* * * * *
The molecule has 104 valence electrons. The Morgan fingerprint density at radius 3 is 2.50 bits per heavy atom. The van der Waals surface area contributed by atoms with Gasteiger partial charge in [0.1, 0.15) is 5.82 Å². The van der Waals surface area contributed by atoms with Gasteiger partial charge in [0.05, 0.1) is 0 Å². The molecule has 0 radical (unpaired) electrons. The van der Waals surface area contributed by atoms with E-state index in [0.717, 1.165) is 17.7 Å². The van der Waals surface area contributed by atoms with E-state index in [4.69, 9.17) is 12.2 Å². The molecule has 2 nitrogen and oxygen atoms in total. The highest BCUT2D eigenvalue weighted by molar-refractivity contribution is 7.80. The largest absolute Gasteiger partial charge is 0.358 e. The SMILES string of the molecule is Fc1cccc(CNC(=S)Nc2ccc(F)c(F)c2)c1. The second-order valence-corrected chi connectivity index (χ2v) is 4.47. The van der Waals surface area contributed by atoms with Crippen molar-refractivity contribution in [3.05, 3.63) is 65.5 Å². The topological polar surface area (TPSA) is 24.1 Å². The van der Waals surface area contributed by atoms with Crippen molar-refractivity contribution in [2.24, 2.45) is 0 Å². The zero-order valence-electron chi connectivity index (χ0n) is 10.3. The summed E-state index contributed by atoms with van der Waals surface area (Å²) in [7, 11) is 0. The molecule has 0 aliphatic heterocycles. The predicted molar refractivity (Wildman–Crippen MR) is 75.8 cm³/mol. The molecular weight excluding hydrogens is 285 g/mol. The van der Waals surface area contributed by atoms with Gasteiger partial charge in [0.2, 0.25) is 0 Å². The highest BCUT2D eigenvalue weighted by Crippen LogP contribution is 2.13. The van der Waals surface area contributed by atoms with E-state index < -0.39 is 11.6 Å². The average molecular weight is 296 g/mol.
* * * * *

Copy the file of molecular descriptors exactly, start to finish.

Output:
The molecule has 104 valence electrons. The Morgan fingerprint density at radius 3 is 2.50 bits per heavy atom. The van der Waals surface area contributed by atoms with Gasteiger partial charge in [0.1, 0.15) is 5.82 Å². The van der Waals surface area contributed by atoms with Gasteiger partial charge in [0.05, 0.1) is 0 Å². The molecule has 0 radical (unpaired) electrons. The van der Waals surface area contributed by atoms with E-state index in [0.717, 1.165) is 17.7 Å². The van der Waals surface area contributed by atoms with E-state index in [4.69, 9.17) is 12.2 Å². The molecule has 2 nitrogen and oxygen atoms in total. The highest BCUT2D eigenvalue weighted by molar-refractivity contribution is 7.80. The largest absolute Gasteiger partial charge is 0.358 e. The SMILES string of the molecule is Fc1cccc(CNC(=S)Nc2ccc(F)c(F)c2)c1. The second-order valence-corrected chi connectivity index (χ2v) is 4.47. The van der Waals surface area contributed by atoms with Crippen molar-refractivity contribution in [3.05, 3.63) is 65.5 Å². The topological polar surface area (TPSA) is 24.1 Å². The van der Waals surface area contributed by atoms with Crippen molar-refractivity contribution in [2.24, 2.45) is 0 Å². The zero-order valence-electron chi connectivity index (χ0n) is 10.3. The summed E-state index contributed by atoms with van der Waals surface area (Å²) in [7, 11) is 0. The molecule has 0 aliphatic heterocycles. The predicted molar refractivity (Wildman–Crippen MR) is 75.8 cm³/mol. The molecular weight excluding hydrogens is 285 g/mol. The van der Waals surface area contributed by atoms with Gasteiger partial charge in [0.2, 0.25) is 0 Å². The highest BCUT2D eigenvalue weighted by Crippen LogP contribution is 2.13. The van der Waals surface area contributed by atoms with E-state index < -0.39 is 11.6 Å². The average molecular weight is 296 g/mol.